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Track(s) taken from CDJ33011

So lasst mich scheinen 'Mignon II', D727

Third setting. April 1821; first published in 1850 in volume 48 of the Nachlass
author of text

Brigitte Fassbaender (soprano), Graham Johnson (piano)
Recording details: June 1990
Rosslyn Hill Unitarian Chapel, Hampstead, London, United Kingdom
Produced by Mark Brown
Engineered by Antony Howell
Release date: May 1991
Total duration: 3 minutes 39 seconds


'Magnificent. Collectors of this series need not hesitate, and newcomers who try this volume are in serious danger of addiction' (American Record Guide)

'19 tracks devoted to some of the greatest songs ever written' (Classic CD)

'Superb … a disc to return to time and again' (CDReview)

'Fassbaender has never been in better form … I urge you to collect them all, not only for the genius of Schubert but also because they are an anthology of the finest singers of our time' (Musical Opinion)

'Deserves to be enshrined as a classic' (The New Yorker, USA)
Another Goethe character, and another example, in its original key, of the importance of B minor/major in summoning up a certain atmosphere redolent of the inevitability of death. It shares with Nacht und Träume—a B major song about sleep, that little death—a high-lying vocal part supported by a low-lying accompaniment, the distance between the two creating a certain exaltation and tension. In Chapter Two of the Eighth book of Wilhelm Meisters Lehrjahre, Wilhelm's beloved Natalie has arranged for the appearance of an gift-bearing angel to the children in her care. This role has been assigned to Mignon who is desperately ill. She appears in a long white dress, a golden girdle round her waist and her hair wreathed in gold; she also has a pair of golden wings, and enters carrying a lily in one hand and a basket in the other. Once the smaller children have received their gifts they recognize Mignon beneath her disguise and quiz her about her costume. It is clear she regards this angelic form on earth as a prelude to the new incarnation she is soon to assume in the afterlife. She is allowed to keep her costume which makes her happier in her last days.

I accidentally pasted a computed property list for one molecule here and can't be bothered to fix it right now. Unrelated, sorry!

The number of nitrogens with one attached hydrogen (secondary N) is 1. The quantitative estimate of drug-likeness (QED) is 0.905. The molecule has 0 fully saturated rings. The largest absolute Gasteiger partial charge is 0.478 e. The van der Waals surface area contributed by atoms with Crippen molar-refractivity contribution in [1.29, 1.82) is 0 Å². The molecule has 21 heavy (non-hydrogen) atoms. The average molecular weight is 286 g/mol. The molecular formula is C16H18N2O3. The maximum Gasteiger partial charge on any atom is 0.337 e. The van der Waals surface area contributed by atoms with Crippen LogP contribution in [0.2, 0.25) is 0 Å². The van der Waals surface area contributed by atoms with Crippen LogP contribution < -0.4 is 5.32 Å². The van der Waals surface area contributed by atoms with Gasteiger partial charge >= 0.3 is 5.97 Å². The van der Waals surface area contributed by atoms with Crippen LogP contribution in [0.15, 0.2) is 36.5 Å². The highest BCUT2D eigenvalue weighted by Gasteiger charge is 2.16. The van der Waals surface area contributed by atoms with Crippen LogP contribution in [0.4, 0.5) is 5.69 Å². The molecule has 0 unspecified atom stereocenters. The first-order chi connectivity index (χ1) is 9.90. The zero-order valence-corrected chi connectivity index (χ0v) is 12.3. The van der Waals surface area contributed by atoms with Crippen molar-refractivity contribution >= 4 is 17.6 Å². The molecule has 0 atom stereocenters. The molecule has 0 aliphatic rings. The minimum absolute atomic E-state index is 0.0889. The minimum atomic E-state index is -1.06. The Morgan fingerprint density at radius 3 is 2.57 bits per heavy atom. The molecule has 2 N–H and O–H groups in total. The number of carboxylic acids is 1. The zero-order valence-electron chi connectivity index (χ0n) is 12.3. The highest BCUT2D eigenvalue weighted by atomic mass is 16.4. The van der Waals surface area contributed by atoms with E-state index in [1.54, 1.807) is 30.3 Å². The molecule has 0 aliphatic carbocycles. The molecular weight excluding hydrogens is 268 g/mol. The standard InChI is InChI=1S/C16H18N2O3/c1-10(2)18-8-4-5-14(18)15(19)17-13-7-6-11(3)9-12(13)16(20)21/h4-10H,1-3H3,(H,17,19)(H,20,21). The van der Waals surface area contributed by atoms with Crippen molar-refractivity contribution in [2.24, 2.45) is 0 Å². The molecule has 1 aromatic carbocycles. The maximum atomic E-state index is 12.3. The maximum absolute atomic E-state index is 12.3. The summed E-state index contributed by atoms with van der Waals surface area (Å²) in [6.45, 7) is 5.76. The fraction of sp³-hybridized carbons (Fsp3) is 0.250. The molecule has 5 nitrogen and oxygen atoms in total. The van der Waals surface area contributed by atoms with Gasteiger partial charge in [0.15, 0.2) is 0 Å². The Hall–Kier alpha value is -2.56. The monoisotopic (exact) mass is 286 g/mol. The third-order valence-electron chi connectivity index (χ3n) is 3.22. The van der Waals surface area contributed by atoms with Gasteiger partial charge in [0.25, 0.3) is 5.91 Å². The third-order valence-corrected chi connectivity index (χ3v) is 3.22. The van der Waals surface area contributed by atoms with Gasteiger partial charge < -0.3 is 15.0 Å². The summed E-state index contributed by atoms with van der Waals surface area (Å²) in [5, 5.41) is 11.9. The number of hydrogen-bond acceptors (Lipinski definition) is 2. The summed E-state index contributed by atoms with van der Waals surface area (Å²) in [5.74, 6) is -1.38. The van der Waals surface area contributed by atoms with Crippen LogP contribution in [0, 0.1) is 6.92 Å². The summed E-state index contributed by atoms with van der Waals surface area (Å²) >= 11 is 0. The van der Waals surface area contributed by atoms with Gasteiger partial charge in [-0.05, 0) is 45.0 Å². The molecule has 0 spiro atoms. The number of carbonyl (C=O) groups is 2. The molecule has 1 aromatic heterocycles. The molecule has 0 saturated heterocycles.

This is Schubert's second (and first complete) attempt at setting this Mignon poem. It has been obscured by the success of Op 62 No 3 (D877) written five years later, and incidentally also in the key of B major. Some of the commentators have felt that this setting is the better of Schubert's two evocations of the delicate spirit of the waif Mignon, but I disagree. The earlier setting may be simpler, but there is something sublimely shy and other-worldly about the hesitant metre (in triple time) of D877 which makes teghe more square, alla breve, progress of D727 sound relatively earthbound. D877, in an uncanny evocation of pale complexion and translucent garb, floats and wafts on a spaced-out 6-4 pedal. It could scarcely be bettered (Hugo Wolf's So lasst mich scheinen apart) as a picture of Mignon, although D727, with an ominous variant of the death motif for an introduction, has in its favour passion, pathos and a generously sweeping vocal line which melts to the major in just the right place at the secof nd verse; the same modulation is less effective with regard to the words the second time around.

Like Der König in Thule, the text has as many interpretations as it has composers and interpreters. Goethe's characters, as even punctilious connoisseurs of literature like Wolf knew in casting his version of Mignon's Kennst du das Land? as an overwhelming dramatic utterance, live well outside their strict literary contexts, and become archetypes of the human condition. Thus the dying Mignon has life in her yet as a mezzo apart from her more familiar soubrette incarnation.

from notes by Graham Johnson © 1991

Other albums featuring this work

Schubert: The Complete Songs
CDS44201/4040CDs Boxed set + book (at a special price)
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